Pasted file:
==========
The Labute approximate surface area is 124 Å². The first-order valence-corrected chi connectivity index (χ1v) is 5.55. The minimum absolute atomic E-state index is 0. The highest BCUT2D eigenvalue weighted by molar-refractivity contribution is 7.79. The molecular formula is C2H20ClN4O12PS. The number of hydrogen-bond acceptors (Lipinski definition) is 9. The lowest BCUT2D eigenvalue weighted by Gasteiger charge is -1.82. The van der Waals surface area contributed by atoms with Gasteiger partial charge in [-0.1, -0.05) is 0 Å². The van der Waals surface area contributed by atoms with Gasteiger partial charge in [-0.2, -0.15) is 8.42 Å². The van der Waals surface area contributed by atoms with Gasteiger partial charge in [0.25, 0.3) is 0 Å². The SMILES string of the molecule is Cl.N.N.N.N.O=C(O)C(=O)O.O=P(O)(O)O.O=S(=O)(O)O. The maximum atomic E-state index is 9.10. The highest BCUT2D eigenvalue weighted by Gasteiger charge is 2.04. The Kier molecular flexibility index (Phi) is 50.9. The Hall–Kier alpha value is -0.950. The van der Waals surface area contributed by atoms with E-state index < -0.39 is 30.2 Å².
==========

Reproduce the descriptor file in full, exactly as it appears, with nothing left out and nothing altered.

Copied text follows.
The Labute approximate surface area is 124 Å². The first-order valence-corrected chi connectivity index (χ1v) is 5.55. The minimum absolute atomic E-state index is 0. The highest BCUT2D eigenvalue weighted by molar-refractivity contribution is 7.79. The molecular formula is C2H20ClN4O12PS. The number of hydrogen-bond acceptors (Lipinski definition) is 9. The lowest BCUT2D eigenvalue weighted by Gasteiger charge is -1.82. The van der Waals surface area contributed by atoms with Gasteiger partial charge in [-0.1, -0.05) is 0 Å². The van der Waals surface area contributed by atoms with Gasteiger partial charge in [-0.2, -0.15) is 8.42 Å². The van der Waals surface area contributed by atoms with Gasteiger partial charge in [0.25, 0.3) is 0 Å². The SMILES string of the molecule is Cl.N.N.N.N.O=C(O)C(=O)O.O=P(O)(O)O.O=S(=O)(O)O. The maximum atomic E-state index is 9.10. The highest BCUT2D eigenvalue weighted by Gasteiger charge is 2.04. The Kier molecular flexibility index (Phi) is 50.9. The Hall–Kier alpha value is -0.950. The van der Waals surface area contributed by atoms with E-state index < -0.39 is 30.2 Å².